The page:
Seven Caribbean countries have signed on to a hemispheric initiative to end child labor in this part of the world ahead of a global deadline of 2020.
Recently Guyana, Bahamas, Dominica Republic, Haiti, Jamaica, Suriname and Trinidad and Tobago endorsed a declaration on the Latin American and Caribbean Free of Child Labor Regional Initiative which follows up from 2013 Brasilia Declaration against Child Labor, signed by 154 countries in Brazil.
Belize, St. Kitts and Nevis and St. Vincent and the Grenadines are said to be considering the matter.
Officials say the intention is to make Latin America and the Caribbean “the first child-labor-free developing region in the world.” The declaration calls on “development partners at the regional and global level “to provide technical and financial assistance to enable us to strengthen our capacities and enhance our responses to the problem.”
The Brasilia Declaration aims at eliminating ”the worst form of child labor” by 2016 and all forms by the year 2020.
Barbados recently hosted the eighth meeting of the board of South Korea-based Green Climate Fund (GFC).
More than 200 delegates from all the United Nations member countries attended the Oct. 14-17 meeting of the GCF, which is the central global investment vehicle for climate finance.
The meeting enabled the 24-member board to examine the final critical issues related to making the Green Climate Fund operational.
The GCF was adopted as a financial mechanism of the United Nations Framework Convention on Climate Change in 2010.
It will play a key role in channeling new and predictable financial resources to developing countries.
The finance flows of the Green Climate Fund will come from developed countries, but also from developing countries and private investments.
Work crews from the Cayman Islands are on standby to travel to Bermuda to aid the recovery effort following Hurricane Gonzalo, which caused extensive damage and power outages recently.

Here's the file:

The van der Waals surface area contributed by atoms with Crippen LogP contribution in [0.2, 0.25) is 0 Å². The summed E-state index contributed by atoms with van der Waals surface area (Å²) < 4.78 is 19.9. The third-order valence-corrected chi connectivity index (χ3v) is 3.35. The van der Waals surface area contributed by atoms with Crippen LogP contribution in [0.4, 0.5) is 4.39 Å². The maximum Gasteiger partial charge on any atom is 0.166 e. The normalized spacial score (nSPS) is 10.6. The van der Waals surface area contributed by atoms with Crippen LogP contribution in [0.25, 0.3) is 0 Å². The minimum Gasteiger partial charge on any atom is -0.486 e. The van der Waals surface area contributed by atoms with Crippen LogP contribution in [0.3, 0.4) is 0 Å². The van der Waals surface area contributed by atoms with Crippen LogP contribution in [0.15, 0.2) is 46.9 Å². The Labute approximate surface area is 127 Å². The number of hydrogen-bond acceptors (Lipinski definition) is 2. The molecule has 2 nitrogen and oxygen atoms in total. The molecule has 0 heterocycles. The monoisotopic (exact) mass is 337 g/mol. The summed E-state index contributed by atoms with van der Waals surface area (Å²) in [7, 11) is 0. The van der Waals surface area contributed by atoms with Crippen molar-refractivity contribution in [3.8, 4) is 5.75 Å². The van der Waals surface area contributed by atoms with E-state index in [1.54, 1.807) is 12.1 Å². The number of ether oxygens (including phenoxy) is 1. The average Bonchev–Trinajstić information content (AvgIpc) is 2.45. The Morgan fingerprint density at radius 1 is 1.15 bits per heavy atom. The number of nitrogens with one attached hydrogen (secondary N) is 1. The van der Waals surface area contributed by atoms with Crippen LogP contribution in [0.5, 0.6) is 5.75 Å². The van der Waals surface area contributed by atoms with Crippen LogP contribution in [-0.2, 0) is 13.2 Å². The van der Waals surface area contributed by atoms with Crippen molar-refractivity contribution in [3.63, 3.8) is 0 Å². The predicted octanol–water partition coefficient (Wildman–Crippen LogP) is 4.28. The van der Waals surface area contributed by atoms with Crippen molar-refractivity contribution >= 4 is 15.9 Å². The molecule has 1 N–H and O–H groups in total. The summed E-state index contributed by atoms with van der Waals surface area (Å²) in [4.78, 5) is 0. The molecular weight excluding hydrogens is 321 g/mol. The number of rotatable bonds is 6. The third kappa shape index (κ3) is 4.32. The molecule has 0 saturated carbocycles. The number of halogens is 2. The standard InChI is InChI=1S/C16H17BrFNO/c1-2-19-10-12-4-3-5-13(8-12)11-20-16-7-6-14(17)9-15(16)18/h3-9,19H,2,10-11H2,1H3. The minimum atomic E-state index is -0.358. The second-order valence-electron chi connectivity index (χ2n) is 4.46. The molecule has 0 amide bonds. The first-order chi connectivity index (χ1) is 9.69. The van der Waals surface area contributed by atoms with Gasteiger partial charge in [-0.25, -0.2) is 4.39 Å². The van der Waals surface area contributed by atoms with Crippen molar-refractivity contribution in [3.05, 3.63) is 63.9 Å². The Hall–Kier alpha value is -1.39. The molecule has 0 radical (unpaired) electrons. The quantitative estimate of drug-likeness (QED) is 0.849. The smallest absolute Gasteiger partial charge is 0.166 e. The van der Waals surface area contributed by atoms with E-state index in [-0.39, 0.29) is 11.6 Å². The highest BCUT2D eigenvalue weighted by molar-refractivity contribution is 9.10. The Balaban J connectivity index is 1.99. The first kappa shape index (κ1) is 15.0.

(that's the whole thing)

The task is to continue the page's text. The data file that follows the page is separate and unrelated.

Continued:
The strong category 2 storm barreled into the tiny Atlantic Island, uprooting trees and downing power lines. Some roofs were ripped off and several buildings were severely damaged, but no injuries or loss of life was reported.
The Bermuda regiment was assisted by British Navy officers from the HMS Argyll, which traveled to Bermuda following its visit to Cayman earlier this month, to assist with the cleanup exercise.
As many as 6,000 homes were still without power, while thousands more were without Internet access.
Cayman crews from the Caribbean Utilities Company and telecommunications firm Logic, which is headquartered in Bermuda, have been put on standby to assist.
The Bermuda Electric Light Company announced that support crews would also be coming in from across the Caribbean.
The Bermuda government was allowing applications for temporary emergency work permits to assist with repairing and rebuilding following the storm.
The publisher of Guyana’s Kaietur News newspaper Glen Lall and his wife Bhena, will re-appear in court on Nov. 24, 2014 on multiple tax evasion charges.
The charges are in connection with importation of two luxury vehicles brought into the country by an elderly couple under the duty-free re-migrant scheme.
The prosecution alleges that between June 1 and Sept. 20 last year, Lall and his wife “made and subscribed to false declarations on two Lexus LX 570 motor vehicles to be US$44,158 respectively, contrary to Section 117 (1a) of the Customs Act, Chapter 82:01.
They are also facing two counts of aiding and abetting in a conspiracy to defraud the government of the due taxes.
The Lass pleaded not guilty to the charges and were given their own bail by Chief Magistrate, Priya Sewnarine in the Georgetown Magistrate Court.
The United Nations Security Council has extended the UN peacekeeping mission in Haiti by another year and approved a plan to cut more than half the number of military personnel by June 2015.
The unanimous approve came recently amid questions from some troop-contributing countries about the fast pace of the drawn-down.